by Maureen Bailey
November 18, 2005
On November 8, the Public Broadcasting System (PBS) aired, and continues to play on its webpage, a documentary "The Last Abortion Clinic." The program explores the successes of the pro-life movement in Mississippi and examines the business of an anonymous abortion clinic in a nearby state. Emphasizing Mississippi's extensive pro-life laws, the program suggests that Roe v. Wade effectively has been overturned in that state.
"With states across the U.S. passing regulations limiting access to abortion," the program webpage asks, "does Roe v. Wade still matter?"
Laws regulating the practice of abortion---parental consent, informed consent and clinic safety laws---may make abortion rarer. It should not be any surprise that laws requiring abortionists to give women full information about abortion's risks and alternatives, and about the unborn child's development, empower women to choose against abortion. Nor should it be a surprise that laws requiring parental involvement help parents protect their daughters from abortion. Such laws can and do result in fewer abortions.
Laws requiring abortionists to equip their clinics the same way as all other ambulatory surgical centers may make abortions more expensive. If the abortionist refuses to absorb those costs and instead passes them off to patients, there may be less business. And less business may translate into a need for fewer clinics. It is always cheaper and easier (for the clinic itself) to avoid safety requirements.
But no law is actually outlawing abortion and thereby closing clinic doors. No law is having that effect, because no law is allowed to do so under Roe v. Wade.
In Roe, the Court prohibited any state oversight of abortion during the first trimester (about the first three months of pregnancy). During the second trimester, the Court allowed only regulation of abortion by states, and only to advance the woman's health. And after viability, the point when a child could simply be delivered and survive outside the womb, the Court pretended to allow states to ban abortion—but rendered any such ban meaningless through Roe's companion decision, Doe v. Bolton. Roe said that a state may proscribe abortion after viability "except where it is necessary . . . for the preservation of the life or health of the mother." Doe provided an expansive definition of "health" to include "all factors – physical, emotional, psychological, familial, and the woman's age – relevant to the wellbeing of the patient." Thus no meaningful restriction of abortion is constitutionally permissible at any stage of pregnancy.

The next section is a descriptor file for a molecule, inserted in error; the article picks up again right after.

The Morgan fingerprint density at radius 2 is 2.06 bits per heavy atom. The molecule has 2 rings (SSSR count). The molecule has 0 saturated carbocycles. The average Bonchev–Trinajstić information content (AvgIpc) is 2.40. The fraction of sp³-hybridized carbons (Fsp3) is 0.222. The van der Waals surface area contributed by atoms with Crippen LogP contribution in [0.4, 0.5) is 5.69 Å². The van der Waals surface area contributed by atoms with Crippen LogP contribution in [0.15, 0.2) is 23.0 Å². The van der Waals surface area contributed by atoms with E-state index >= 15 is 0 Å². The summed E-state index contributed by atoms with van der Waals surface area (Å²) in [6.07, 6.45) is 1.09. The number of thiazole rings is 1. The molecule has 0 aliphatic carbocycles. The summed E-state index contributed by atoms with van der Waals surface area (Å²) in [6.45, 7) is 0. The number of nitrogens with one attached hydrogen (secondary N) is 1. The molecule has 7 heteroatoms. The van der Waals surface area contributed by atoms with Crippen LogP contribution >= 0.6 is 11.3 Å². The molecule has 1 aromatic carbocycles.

Whether in Mississippi or Massachusetts, the Supreme Court has said abortion must be legal until the moment of birth. And ever since the Court's decision in Stenberg v. Carhart, striking down Nebraska's ban on partial-birth abortion, legal abortion extends even to the process of delivery.
Short of the constitutional amendment process, the most committed pro-life movement and the most conscientious legislators cannot change the fact that abortion on demand for all nine months of pregnancy is the law of the land. Only the Supreme Court can change that. Let's pray that it will soon.
Maureen Bailey is a public policy analyst with the Secretariat for Pro-Life Activities in the United States Conference of Catholic Bishops.